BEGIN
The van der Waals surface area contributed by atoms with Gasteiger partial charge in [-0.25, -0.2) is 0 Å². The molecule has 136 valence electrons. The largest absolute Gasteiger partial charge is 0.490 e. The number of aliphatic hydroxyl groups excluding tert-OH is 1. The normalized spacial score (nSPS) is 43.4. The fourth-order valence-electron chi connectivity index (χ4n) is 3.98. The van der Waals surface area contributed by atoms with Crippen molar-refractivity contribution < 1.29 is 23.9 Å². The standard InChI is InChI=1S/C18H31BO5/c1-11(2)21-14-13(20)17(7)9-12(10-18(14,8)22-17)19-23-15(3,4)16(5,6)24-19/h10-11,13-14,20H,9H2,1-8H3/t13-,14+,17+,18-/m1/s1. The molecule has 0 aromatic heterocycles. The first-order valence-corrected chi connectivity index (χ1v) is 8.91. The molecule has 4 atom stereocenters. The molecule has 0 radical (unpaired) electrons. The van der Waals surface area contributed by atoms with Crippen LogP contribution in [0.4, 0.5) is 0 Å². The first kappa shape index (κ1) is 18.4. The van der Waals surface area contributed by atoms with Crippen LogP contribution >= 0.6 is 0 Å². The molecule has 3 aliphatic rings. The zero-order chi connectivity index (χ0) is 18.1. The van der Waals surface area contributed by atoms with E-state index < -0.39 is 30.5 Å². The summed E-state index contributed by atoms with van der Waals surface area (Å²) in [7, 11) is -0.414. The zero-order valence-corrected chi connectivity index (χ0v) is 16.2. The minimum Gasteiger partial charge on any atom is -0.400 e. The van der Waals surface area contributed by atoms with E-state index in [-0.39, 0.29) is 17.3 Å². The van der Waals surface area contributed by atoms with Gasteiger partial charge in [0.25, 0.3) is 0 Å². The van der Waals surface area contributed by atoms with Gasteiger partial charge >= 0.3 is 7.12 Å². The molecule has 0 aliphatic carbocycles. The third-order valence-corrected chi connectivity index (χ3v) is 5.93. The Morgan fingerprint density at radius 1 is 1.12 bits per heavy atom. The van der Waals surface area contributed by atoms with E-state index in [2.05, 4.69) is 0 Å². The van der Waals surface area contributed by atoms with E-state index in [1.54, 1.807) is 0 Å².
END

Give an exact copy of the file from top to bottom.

The van der Waals surface area contributed by atoms with Gasteiger partial charge in [-0.25, -0.2) is 0 Å². The molecule has 136 valence electrons. The largest absolute Gasteiger partial charge is 0.490 e. The number of aliphatic hydroxyl groups excluding tert-OH is 1. The normalized spacial score (nSPS) is 43.4. The fourth-order valence-electron chi connectivity index (χ4n) is 3.98. The van der Waals surface area contributed by atoms with Crippen molar-refractivity contribution < 1.29 is 23.9 Å². The standard InChI is InChI=1S/C18H31BO5/c1-11(2)21-14-13(20)17(7)9-12(10-18(14,8)22-17)19-23-15(3,4)16(5,6)24-19/h10-11,13-14,20H,9H2,1-8H3/t13-,14+,17+,18-/m1/s1. The molecule has 0 aromatic heterocycles. The first-order valence-corrected chi connectivity index (χ1v) is 8.91. The molecule has 4 atom stereocenters. The molecule has 0 radical (unpaired) electrons. The van der Waals surface area contributed by atoms with Crippen LogP contribution in [0.4, 0.5) is 0 Å². The first kappa shape index (κ1) is 18.4. The van der Waals surface area contributed by atoms with Crippen LogP contribution >= 0.6 is 0 Å². The molecule has 3 aliphatic rings. The zero-order chi connectivity index (χ0) is 18.1. The van der Waals surface area contributed by atoms with E-state index < -0.39 is 30.5 Å². The summed E-state index contributed by atoms with van der Waals surface area (Å²) in [7, 11) is -0.414. The zero-order valence-corrected chi connectivity index (χ0v) is 16.2. The minimum Gasteiger partial charge on any atom is -0.400 e. The van der Waals surface area contributed by atoms with E-state index in [-0.39, 0.29) is 17.3 Å². The van der Waals surface area contributed by atoms with Gasteiger partial charge in [0.25, 0.3) is 0 Å². The van der Waals surface area contributed by atoms with Gasteiger partial charge >= 0.3 is 7.12 Å². The molecule has 0 aliphatic carbocycles. The third-order valence-corrected chi connectivity index (χ3v) is 5.93. The Morgan fingerprint density at radius 1 is 1.12 bits per heavy atom. The van der Waals surface area contributed by atoms with E-state index in [2.05, 4.69) is 0 Å². The van der Waals surface area contributed by atoms with E-state index in [1.54, 1.807) is 0 Å².